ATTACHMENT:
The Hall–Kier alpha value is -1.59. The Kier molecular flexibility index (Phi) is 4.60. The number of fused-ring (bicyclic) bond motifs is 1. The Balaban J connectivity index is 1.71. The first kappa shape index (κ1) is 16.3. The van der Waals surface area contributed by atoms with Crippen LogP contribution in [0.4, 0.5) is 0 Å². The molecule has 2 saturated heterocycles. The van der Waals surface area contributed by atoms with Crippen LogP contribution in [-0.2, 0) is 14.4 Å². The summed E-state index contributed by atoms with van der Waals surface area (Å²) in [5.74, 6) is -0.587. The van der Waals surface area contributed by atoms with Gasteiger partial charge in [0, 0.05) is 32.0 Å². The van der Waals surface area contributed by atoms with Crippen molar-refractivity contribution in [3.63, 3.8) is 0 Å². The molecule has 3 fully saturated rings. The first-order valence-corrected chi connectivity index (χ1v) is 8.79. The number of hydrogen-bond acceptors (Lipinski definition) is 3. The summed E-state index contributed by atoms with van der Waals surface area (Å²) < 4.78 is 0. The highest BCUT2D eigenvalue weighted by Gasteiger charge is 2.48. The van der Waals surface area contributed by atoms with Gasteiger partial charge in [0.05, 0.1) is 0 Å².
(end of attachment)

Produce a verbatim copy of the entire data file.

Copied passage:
The Hall–Kier alpha value is -1.59. The Kier molecular flexibility index (Phi) is 4.60. The number of fused-ring (bicyclic) bond motifs is 1. The Balaban J connectivity index is 1.71. The first kappa shape index (κ1) is 16.3. The van der Waals surface area contributed by atoms with Crippen LogP contribution in [0.4, 0.5) is 0 Å². The molecule has 2 saturated heterocycles. The van der Waals surface area contributed by atoms with Crippen LogP contribution in [-0.2, 0) is 14.4 Å². The summed E-state index contributed by atoms with van der Waals surface area (Å²) in [5.74, 6) is -0.587. The van der Waals surface area contributed by atoms with Gasteiger partial charge in [0, 0.05) is 32.0 Å². The van der Waals surface area contributed by atoms with Crippen molar-refractivity contribution in [3.63, 3.8) is 0 Å². The molecule has 3 fully saturated rings. The first-order valence-corrected chi connectivity index (χ1v) is 8.79. The number of hydrogen-bond acceptors (Lipinski definition) is 3. The summed E-state index contributed by atoms with van der Waals surface area (Å²) < 4.78 is 0. The highest BCUT2D eigenvalue weighted by Gasteiger charge is 2.48. The van der Waals surface area contributed by atoms with Gasteiger partial charge in [0.05, 0.1) is 0 Å².